The Version Of ‘Bohemian Rhapsody’ Released In China Had All Of Its LGBTQ Content Cut Out


The Queen biopic Bohemian Rhapsody may have won a mess of Oscars, including Best Actor for Rami Malek, but it came under considerable fire for softening frontman Freddie Mercury’s homosexuality. If you thought the film was cowardly, you haven’t seen the version released in China. As per CNN, the nation’s censors chopped out any and all LGBTQ content.

That leaves… well, still a lot. CNN highlights only a handful of “offenses”: a close-up of a fully clothed male crotch, two kisses between two men, characters spouting the word “gay,” the entire cross-dressing “I Want to Break Free” number, and the grope-heavy scene that introduces Mercury’s future partner Jim Hutton. The latter leaves a plot hole, with Hutton magically appearing later out-of-nowhere.

In 2016, Chinese censors formally banned any portrayal of “abnormal sexual behavior,” which the powers that be decided included anything remotely LGTBQ.

Still, some members of China’s LGBTQ community were happy that Bohemian Rhapsody was released there at all. The nation only allows a low number of Western films to play theatrically in the country, and apparently, minimally gay or not, Bohemian Rhapsody’s $888 million global haul, as of this writing, was too big to ignore.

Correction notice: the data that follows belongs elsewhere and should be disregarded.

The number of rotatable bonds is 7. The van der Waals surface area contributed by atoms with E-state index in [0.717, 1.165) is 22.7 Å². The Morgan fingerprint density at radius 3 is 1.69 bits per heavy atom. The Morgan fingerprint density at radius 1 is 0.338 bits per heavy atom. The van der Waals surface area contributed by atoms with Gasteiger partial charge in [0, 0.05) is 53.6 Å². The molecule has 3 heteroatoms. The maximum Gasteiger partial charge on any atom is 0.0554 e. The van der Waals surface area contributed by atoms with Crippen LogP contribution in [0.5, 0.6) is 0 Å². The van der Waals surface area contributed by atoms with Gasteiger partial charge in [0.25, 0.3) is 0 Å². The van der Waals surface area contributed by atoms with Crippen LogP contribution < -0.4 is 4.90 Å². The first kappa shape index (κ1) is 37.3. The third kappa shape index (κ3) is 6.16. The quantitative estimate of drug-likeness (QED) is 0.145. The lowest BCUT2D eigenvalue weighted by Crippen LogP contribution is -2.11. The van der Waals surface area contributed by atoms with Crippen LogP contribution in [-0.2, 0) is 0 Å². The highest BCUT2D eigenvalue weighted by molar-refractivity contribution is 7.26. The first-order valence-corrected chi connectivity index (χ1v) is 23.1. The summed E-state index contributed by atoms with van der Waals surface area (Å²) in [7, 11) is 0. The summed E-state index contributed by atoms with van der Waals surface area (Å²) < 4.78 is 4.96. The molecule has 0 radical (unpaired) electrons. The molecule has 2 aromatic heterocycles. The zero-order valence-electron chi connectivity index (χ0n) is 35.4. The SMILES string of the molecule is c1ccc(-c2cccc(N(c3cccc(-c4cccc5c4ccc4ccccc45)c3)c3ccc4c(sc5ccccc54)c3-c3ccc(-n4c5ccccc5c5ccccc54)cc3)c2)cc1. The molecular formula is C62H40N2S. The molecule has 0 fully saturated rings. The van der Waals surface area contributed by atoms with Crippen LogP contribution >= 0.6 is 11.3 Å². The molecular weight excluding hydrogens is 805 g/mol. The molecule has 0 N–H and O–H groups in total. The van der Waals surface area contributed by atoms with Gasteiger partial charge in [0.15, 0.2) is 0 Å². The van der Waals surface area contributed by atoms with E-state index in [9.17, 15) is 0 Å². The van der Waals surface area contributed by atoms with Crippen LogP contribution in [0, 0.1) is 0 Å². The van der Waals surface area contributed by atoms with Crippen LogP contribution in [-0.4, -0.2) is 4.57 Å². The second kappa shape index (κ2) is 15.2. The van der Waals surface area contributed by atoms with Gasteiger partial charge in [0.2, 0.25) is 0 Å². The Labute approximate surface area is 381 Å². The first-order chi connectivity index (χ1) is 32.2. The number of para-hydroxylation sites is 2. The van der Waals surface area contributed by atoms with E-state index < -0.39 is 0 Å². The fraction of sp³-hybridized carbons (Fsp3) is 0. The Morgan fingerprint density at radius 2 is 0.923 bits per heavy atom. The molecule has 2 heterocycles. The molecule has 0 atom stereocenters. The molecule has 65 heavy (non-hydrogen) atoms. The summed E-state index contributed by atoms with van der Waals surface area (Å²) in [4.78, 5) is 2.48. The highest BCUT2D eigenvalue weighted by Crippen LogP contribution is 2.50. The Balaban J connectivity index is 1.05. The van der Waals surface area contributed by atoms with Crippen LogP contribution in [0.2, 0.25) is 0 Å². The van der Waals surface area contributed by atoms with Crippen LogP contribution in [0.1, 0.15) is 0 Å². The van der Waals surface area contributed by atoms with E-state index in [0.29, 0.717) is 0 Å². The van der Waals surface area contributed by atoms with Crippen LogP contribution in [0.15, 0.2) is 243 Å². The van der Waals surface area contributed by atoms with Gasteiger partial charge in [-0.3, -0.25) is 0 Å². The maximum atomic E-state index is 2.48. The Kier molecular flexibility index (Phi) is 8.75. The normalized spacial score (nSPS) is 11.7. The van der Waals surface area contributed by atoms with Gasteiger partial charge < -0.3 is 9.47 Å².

Others weren’t so stoked. Filmmaker and LGBTQ activist Fan Pop said it was “dangerous” to interpret this as a win. “If everyone becomes content with this kind of ‘victory,’” he said, “then the whole world will always submit to authority, creators won’t be respected and there will be no protection for the interests of the audience.”

This is all unfortunate, but while they were butchering the film, did they at least go back and re-edit the one notorious hyper-cut meeting scene that caused anger, especially after the film won the Oscar for Best Editing?

(Via CNN)

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